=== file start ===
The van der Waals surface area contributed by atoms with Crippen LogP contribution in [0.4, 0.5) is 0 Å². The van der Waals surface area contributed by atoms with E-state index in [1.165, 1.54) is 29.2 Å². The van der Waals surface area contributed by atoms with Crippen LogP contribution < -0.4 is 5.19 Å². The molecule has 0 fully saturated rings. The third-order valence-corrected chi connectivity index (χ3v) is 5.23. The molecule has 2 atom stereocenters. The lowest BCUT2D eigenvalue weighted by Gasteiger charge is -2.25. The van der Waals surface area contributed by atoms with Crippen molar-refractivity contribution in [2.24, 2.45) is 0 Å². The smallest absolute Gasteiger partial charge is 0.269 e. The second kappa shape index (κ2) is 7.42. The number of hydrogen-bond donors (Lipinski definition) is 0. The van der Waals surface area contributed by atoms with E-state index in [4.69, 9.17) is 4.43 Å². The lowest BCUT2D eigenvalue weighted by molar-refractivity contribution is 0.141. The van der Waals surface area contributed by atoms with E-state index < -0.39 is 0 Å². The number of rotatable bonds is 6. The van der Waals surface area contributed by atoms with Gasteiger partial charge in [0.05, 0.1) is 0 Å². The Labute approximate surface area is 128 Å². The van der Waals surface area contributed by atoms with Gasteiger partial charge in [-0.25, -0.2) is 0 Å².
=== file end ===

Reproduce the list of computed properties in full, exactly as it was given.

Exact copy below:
The van der Waals surface area contributed by atoms with Crippen LogP contribution in [0.4, 0.5) is 0 Å². The van der Waals surface area contributed by atoms with E-state index in [1.165, 1.54) is 29.2 Å². The van der Waals surface area contributed by atoms with Crippen LogP contribution < -0.4 is 5.19 Å². The molecule has 0 fully saturated rings. The third-order valence-corrected chi connectivity index (χ3v) is 5.23. The molecule has 2 atom stereocenters. The lowest BCUT2D eigenvalue weighted by Gasteiger charge is -2.25. The van der Waals surface area contributed by atoms with Crippen molar-refractivity contribution in [2.24, 2.45) is 0 Å². The smallest absolute Gasteiger partial charge is 0.269 e. The second kappa shape index (κ2) is 7.42. The number of hydrogen-bond donors (Lipinski definition) is 0. The van der Waals surface area contributed by atoms with E-state index in [4.69, 9.17) is 4.43 Å². The lowest BCUT2D eigenvalue weighted by molar-refractivity contribution is 0.141. The van der Waals surface area contributed by atoms with E-state index < -0.39 is 0 Å². The number of rotatable bonds is 6. The van der Waals surface area contributed by atoms with Gasteiger partial charge in [0.05, 0.1) is 0 Å². The Labute approximate surface area is 128 Å². The van der Waals surface area contributed by atoms with Gasteiger partial charge in [-0.25, -0.2) is 0 Å².